As with all the Yorkshire Dales the history of Wensleydale is governed by its situation and the ideal landscape for hill farming. History though touched the valley in a number of differing ways leaving legacies which can be visited today; Castle Bolton is a splendidly preserved medieval castle with a good history, Gayle Mill was one of a number water powered mills and is still a visual link with past and potentially the future if all goes to plan, there are numerous sites of archaeological interest as the valley was settled at least in bronze age times, many of the inns were staging posts in the 17th and 18th century and still have some of the memorabilia from that time whilst Wensleydale Cheese was first produced in the valley in the 19th century and is now famous world over. All of these sites can and should be combined with walks in this excellent area to reveal the true history of Wensleydale.
My favourite walks in Wensleydale are listed below, just click the link for further details on each.
Waterfalls above Askrigg. A short walk through the woods and past the waterfalls of Mill Gill.
Fells over Hawes. A 10 mile high level traverse over the hills that ring Hawes to the south
Aysgarth Falls. A walk along the most famous waterfalls in the Yorkshire Dales taking in the village of Carperby where James Herriott honeymooned.
Hardraw Force from Hawes. The highest single fall in England can be visited from Hawes and is easily coupled with a lovely stroll along the River Ure.
Exploring Cotterdale. A rarely visited valley near Hawes is easily combined with a yomp along the River Ure to the village of Appersett.
A Wensleydale Highway. A walk along the higher ground between Gayle and Burtersett above Hawes offers spectacular views down Wensleydale (or up!)
Hidden Semer Water. A beautiful side valley with the largest natural lake in the Yorkshire Dales is exceptionally peaceful and tranquil.
The Gallops of Middleham. Remarkably castles, abbeys, rivers, thoroughbred horses and great views all in a 5 mile walk
Addleborough. A familiar site to all those staying at Hawes, a hill with a fascinating summit area full of character and intrigue.
Penhill Beacon from West Witton. The moors to the south include one of the famous beacons lit as a warning to England that the Spanish Armada was on the move.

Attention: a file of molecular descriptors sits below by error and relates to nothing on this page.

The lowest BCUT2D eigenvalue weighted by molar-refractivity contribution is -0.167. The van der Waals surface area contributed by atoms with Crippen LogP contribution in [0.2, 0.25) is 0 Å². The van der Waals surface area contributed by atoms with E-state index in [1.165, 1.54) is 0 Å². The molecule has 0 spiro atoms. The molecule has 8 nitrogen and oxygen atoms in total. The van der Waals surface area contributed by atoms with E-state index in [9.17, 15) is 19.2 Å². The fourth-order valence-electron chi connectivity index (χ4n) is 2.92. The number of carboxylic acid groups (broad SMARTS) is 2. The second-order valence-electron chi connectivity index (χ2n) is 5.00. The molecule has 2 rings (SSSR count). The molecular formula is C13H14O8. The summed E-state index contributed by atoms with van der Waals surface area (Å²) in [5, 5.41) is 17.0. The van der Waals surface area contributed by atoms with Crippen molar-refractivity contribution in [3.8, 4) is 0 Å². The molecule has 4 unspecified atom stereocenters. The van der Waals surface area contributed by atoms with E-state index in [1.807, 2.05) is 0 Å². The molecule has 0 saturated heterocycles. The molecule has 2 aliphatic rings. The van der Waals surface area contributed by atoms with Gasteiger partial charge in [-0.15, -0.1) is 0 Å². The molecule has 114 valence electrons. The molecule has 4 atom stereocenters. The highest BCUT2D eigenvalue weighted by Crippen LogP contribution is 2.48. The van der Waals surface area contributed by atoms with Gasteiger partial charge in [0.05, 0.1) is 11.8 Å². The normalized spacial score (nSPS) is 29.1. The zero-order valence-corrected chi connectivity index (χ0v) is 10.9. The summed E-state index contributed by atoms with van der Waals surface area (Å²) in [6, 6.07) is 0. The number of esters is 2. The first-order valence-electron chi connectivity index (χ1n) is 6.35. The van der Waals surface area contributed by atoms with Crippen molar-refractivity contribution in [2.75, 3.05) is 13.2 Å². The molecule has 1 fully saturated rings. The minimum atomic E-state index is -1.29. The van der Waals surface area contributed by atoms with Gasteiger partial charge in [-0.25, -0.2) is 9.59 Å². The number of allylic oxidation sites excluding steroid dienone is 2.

The prettiest village in the Dales?. A pleasant walk up this quiet dale from West Burton including sections of woodland, riverside and open moors.
Villages of Coverdale. This peaceful dale characterises how the Yorkshire Dales must have looked 100 years ago.
West Scrafton, Caldbergh & Colsterdale . A high and remote moorland links these two typical unspoilt Dales near Leyburn
The Moors above Carlton. Excellent bridleways link the twin valleys of Coverdale and Whalton in this hauntingly lovely 8 1/2 mile walk.
Lands of Castle Bolton. The castle stands proud above the lands around which are easy to explore from the small village of Redmire.
Other Things to do in Wensleydale
Wensleydale Cheese. World famous cheese that is still made and produced in Hawes. The visitor centre attracts 200,000 visitors a year and will explain all about cheese!
Castle Bolton. Does all that a castle does – looks good, has an interesting history and is priced ok at £6.50 per adult. Closed through winter.
Gayle Mill. A restored 19th century sawmill in a beautiful situation above Hawes. Check the site for opening times – may be worth calling.
Middleham Castle. The ruins of Middleham Castle offer a great contrast to Castle Bolton – a real medieval castle but check the interesting history.
Forbidden Corner. An exceptional experience for the family with a labyrinth of shocks and surprises within this 4 acre site. Probably need to pre-book.
Jervaulx Abbey. Near Masham the remains if an a Cistercian Abbey are complemented by the River Ure and some lovely tea rooms
Dales Countryside museum. Experience the way the Dales was in this museum of exhibits and slide shows in the centre of Hawes.
Wensleydale Railway. An alternative way of seeing the dale on this rail line that mirrors the 60s and 70s. Worth dipping in and out with stops enroute.
Aysgarth Tea & Bar. Start or finish a walk along Aysgarth Falls & Bolton Castle with a visit to the tea rooms in the woods.
Updated Weather Forecast